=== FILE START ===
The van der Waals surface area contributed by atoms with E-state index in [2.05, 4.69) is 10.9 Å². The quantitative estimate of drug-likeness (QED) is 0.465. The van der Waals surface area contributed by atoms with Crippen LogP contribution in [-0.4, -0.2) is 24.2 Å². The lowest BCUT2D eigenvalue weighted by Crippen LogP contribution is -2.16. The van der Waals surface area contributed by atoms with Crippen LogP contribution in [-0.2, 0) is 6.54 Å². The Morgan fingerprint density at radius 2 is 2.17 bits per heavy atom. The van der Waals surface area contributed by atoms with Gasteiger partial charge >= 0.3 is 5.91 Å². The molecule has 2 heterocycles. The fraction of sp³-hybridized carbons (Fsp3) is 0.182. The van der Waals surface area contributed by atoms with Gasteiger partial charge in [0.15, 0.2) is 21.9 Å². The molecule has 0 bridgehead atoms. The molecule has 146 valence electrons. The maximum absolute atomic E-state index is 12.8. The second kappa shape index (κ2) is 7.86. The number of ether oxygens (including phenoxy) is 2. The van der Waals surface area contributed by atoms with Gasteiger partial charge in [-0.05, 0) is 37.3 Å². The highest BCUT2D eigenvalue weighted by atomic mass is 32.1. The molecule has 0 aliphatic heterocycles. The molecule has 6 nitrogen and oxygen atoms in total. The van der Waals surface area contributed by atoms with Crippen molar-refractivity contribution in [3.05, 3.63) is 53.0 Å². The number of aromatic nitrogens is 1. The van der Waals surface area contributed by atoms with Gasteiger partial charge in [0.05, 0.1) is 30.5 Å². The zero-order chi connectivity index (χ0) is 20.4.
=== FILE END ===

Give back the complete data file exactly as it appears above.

The van der Waals surface area contributed by atoms with E-state index in [2.05, 4.69) is 10.9 Å². The quantitative estimate of drug-likeness (QED) is 0.465. The van der Waals surface area contributed by atoms with Crippen LogP contribution in [-0.4, -0.2) is 24.2 Å². The lowest BCUT2D eigenvalue weighted by Crippen LogP contribution is -2.16. The van der Waals surface area contributed by atoms with Crippen LogP contribution in [-0.2, 0) is 6.54 Å². The Morgan fingerprint density at radius 2 is 2.17 bits per heavy atom. The van der Waals surface area contributed by atoms with Gasteiger partial charge >= 0.3 is 5.91 Å². The molecule has 2 heterocycles. The fraction of sp³-hybridized carbons (Fsp3) is 0.182. The van der Waals surface area contributed by atoms with Gasteiger partial charge in [0.15, 0.2) is 21.9 Å². The molecule has 0 bridgehead atoms. The molecule has 146 valence electrons. The maximum absolute atomic E-state index is 12.8. The second kappa shape index (κ2) is 7.86. The number of ether oxygens (including phenoxy) is 2. The van der Waals surface area contributed by atoms with Gasteiger partial charge in [-0.05, 0) is 37.3 Å². The highest BCUT2D eigenvalue weighted by atomic mass is 32.1. The molecule has 0 aliphatic heterocycles. The molecule has 6 nitrogen and oxygen atoms in total. The van der Waals surface area contributed by atoms with Crippen molar-refractivity contribution in [3.05, 3.63) is 53.0 Å². The number of aromatic nitrogens is 1. The van der Waals surface area contributed by atoms with Gasteiger partial charge in [0.05, 0.1) is 30.5 Å². The zero-order chi connectivity index (χ0) is 20.4.